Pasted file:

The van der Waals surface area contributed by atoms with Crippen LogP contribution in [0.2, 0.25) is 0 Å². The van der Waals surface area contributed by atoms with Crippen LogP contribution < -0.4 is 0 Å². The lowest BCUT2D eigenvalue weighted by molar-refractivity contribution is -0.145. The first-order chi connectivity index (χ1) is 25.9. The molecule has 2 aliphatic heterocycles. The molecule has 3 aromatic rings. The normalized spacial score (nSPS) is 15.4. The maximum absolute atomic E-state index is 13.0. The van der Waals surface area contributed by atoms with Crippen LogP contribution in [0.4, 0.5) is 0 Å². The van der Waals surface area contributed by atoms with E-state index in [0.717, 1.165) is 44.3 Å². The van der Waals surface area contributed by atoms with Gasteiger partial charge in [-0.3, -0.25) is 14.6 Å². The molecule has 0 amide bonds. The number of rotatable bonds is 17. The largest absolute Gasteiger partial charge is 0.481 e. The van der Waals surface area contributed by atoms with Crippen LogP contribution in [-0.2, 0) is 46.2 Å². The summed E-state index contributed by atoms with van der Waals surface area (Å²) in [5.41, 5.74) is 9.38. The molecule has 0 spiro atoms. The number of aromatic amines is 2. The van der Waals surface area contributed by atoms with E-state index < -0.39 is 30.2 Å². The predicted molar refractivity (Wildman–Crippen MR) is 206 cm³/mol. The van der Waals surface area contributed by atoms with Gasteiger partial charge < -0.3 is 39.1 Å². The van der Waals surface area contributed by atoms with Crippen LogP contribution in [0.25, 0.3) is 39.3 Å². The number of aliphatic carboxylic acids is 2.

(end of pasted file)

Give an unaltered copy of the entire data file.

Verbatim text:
The van der Waals surface area contributed by atoms with Crippen LogP contribution in [0.2, 0.25) is 0 Å². The van der Waals surface area contributed by atoms with Crippen LogP contribution < -0.4 is 0 Å². The lowest BCUT2D eigenvalue weighted by molar-refractivity contribution is -0.145. The first-order chi connectivity index (χ1) is 25.9. The molecule has 2 aliphatic heterocycles. The molecule has 3 aromatic rings. The normalized spacial score (nSPS) is 15.4. The maximum absolute atomic E-state index is 13.0. The van der Waals surface area contributed by atoms with Crippen LogP contribution in [0.4, 0.5) is 0 Å². The van der Waals surface area contributed by atoms with E-state index in [0.717, 1.165) is 44.3 Å². The van der Waals surface area contributed by atoms with Gasteiger partial charge in [-0.3, -0.25) is 14.6 Å². The molecule has 0 amide bonds. The number of rotatable bonds is 17. The largest absolute Gasteiger partial charge is 0.481 e. The van der Waals surface area contributed by atoms with Crippen LogP contribution in [-0.2, 0) is 46.2 Å². The summed E-state index contributed by atoms with van der Waals surface area (Å²) in [5.41, 5.74) is 9.38. The molecule has 0 spiro atoms. The number of aromatic amines is 2. The van der Waals surface area contributed by atoms with E-state index < -0.39 is 30.2 Å². The predicted molar refractivity (Wildman–Crippen MR) is 206 cm³/mol. The van der Waals surface area contributed by atoms with Gasteiger partial charge < -0.3 is 39.1 Å². The van der Waals surface area contributed by atoms with Crippen LogP contribution in [0.25, 0.3) is 39.3 Å². The number of aliphatic carboxylic acids is 2.